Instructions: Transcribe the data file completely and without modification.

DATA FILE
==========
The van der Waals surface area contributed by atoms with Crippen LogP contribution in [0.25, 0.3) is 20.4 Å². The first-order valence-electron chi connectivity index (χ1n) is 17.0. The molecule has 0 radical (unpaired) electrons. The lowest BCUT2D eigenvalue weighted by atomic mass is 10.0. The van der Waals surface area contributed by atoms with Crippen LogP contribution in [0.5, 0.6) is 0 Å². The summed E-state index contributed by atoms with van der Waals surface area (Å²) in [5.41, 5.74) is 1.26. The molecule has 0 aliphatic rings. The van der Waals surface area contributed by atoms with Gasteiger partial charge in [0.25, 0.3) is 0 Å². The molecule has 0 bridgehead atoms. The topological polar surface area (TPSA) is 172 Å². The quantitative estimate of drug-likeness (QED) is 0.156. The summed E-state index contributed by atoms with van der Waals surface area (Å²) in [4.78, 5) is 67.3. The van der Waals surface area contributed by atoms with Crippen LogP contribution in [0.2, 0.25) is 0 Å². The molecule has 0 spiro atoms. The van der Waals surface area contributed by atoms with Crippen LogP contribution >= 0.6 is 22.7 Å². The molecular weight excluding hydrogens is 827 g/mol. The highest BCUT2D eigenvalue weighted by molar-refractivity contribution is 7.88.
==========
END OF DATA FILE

The van der Waals surface area contributed by atoms with Crippen LogP contribution in [0.25, 0.3) is 20.4 Å². The first-order valence-electron chi connectivity index (χ1n) is 17.0. The molecule has 0 radical (unpaired) electrons. The lowest BCUT2D eigenvalue weighted by atomic mass is 10.0. The van der Waals surface area contributed by atoms with Crippen LogP contribution in [0.5, 0.6) is 0 Å². The summed E-state index contributed by atoms with van der Waals surface area (Å²) in [5.41, 5.74) is 1.26. The molecule has 0 aliphatic rings. The van der Waals surface area contributed by atoms with Gasteiger partial charge in [0.25, 0.3) is 0 Å². The molecule has 0 bridgehead atoms. The topological polar surface area (TPSA) is 172 Å². The quantitative estimate of drug-likeness (QED) is 0.156. The summed E-state index contributed by atoms with van der Waals surface area (Å²) in [4.78, 5) is 67.3. The van der Waals surface area contributed by atoms with Crippen LogP contribution in [0.2, 0.25) is 0 Å². The molecule has 0 spiro atoms. The van der Waals surface area contributed by atoms with Crippen LogP contribution >= 0.6 is 22.7 Å². The molecular weight excluding hydrogens is 827 g/mol. The highest BCUT2D eigenvalue weighted by molar-refractivity contribution is 7.88.